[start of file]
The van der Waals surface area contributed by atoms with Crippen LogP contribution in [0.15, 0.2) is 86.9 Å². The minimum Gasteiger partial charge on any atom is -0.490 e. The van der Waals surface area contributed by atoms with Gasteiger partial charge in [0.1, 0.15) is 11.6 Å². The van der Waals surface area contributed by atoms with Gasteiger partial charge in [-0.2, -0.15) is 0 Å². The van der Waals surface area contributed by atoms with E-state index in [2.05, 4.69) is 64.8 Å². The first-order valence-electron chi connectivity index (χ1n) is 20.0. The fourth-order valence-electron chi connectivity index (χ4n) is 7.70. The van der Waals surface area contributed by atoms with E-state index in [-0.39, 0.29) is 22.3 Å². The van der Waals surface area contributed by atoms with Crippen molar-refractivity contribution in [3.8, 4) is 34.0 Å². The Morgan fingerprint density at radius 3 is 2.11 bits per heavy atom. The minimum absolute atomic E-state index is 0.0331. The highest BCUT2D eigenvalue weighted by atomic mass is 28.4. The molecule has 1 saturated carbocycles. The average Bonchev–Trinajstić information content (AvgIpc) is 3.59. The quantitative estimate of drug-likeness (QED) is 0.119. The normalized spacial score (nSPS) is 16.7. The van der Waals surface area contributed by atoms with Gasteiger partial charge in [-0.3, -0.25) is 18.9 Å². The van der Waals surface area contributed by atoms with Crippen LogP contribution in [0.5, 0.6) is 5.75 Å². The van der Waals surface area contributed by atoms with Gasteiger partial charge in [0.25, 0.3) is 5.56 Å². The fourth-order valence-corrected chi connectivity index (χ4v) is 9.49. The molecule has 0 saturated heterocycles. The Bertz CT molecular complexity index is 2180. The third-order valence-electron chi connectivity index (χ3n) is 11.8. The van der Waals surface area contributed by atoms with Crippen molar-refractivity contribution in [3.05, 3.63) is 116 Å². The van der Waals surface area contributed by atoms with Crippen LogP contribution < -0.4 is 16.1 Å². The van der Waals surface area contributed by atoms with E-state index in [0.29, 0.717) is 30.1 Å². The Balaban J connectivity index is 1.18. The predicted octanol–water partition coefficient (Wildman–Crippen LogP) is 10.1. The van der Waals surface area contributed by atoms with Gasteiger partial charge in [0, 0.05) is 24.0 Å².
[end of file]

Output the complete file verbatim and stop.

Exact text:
The van der Waals surface area contributed by atoms with Crippen LogP contribution in [0.15, 0.2) is 86.9 Å². The minimum Gasteiger partial charge on any atom is -0.490 e. The van der Waals surface area contributed by atoms with Gasteiger partial charge in [0.1, 0.15) is 11.6 Å². The van der Waals surface area contributed by atoms with Gasteiger partial charge in [-0.2, -0.15) is 0 Å². The van der Waals surface area contributed by atoms with E-state index in [2.05, 4.69) is 64.8 Å². The first-order valence-electron chi connectivity index (χ1n) is 20.0. The fourth-order valence-electron chi connectivity index (χ4n) is 7.70. The van der Waals surface area contributed by atoms with E-state index in [-0.39, 0.29) is 22.3 Å². The van der Waals surface area contributed by atoms with Crippen molar-refractivity contribution in [3.8, 4) is 34.0 Å². The Morgan fingerprint density at radius 3 is 2.11 bits per heavy atom. The minimum absolute atomic E-state index is 0.0331. The highest BCUT2D eigenvalue weighted by atomic mass is 28.4. The molecule has 1 saturated carbocycles. The average Bonchev–Trinajstić information content (AvgIpc) is 3.59. The quantitative estimate of drug-likeness (QED) is 0.119. The normalized spacial score (nSPS) is 16.7. The van der Waals surface area contributed by atoms with Gasteiger partial charge in [-0.3, -0.25) is 18.9 Å². The van der Waals surface area contributed by atoms with Crippen LogP contribution in [0.5, 0.6) is 5.75 Å². The van der Waals surface area contributed by atoms with Gasteiger partial charge in [0.25, 0.3) is 5.56 Å². The fourth-order valence-corrected chi connectivity index (χ4v) is 9.49. The molecule has 0 saturated heterocycles. The Bertz CT molecular complexity index is 2180. The third-order valence-electron chi connectivity index (χ3n) is 11.8. The van der Waals surface area contributed by atoms with Crippen molar-refractivity contribution in [3.05, 3.63) is 116 Å². The van der Waals surface area contributed by atoms with Crippen LogP contribution < -0.4 is 16.1 Å². The van der Waals surface area contributed by atoms with E-state index in [0.29, 0.717) is 30.1 Å². The Balaban J connectivity index is 1.18. The predicted octanol–water partition coefficient (Wildman–Crippen LogP) is 10.1. The van der Waals surface area contributed by atoms with Gasteiger partial charge in [0, 0.05) is 24.0 Å².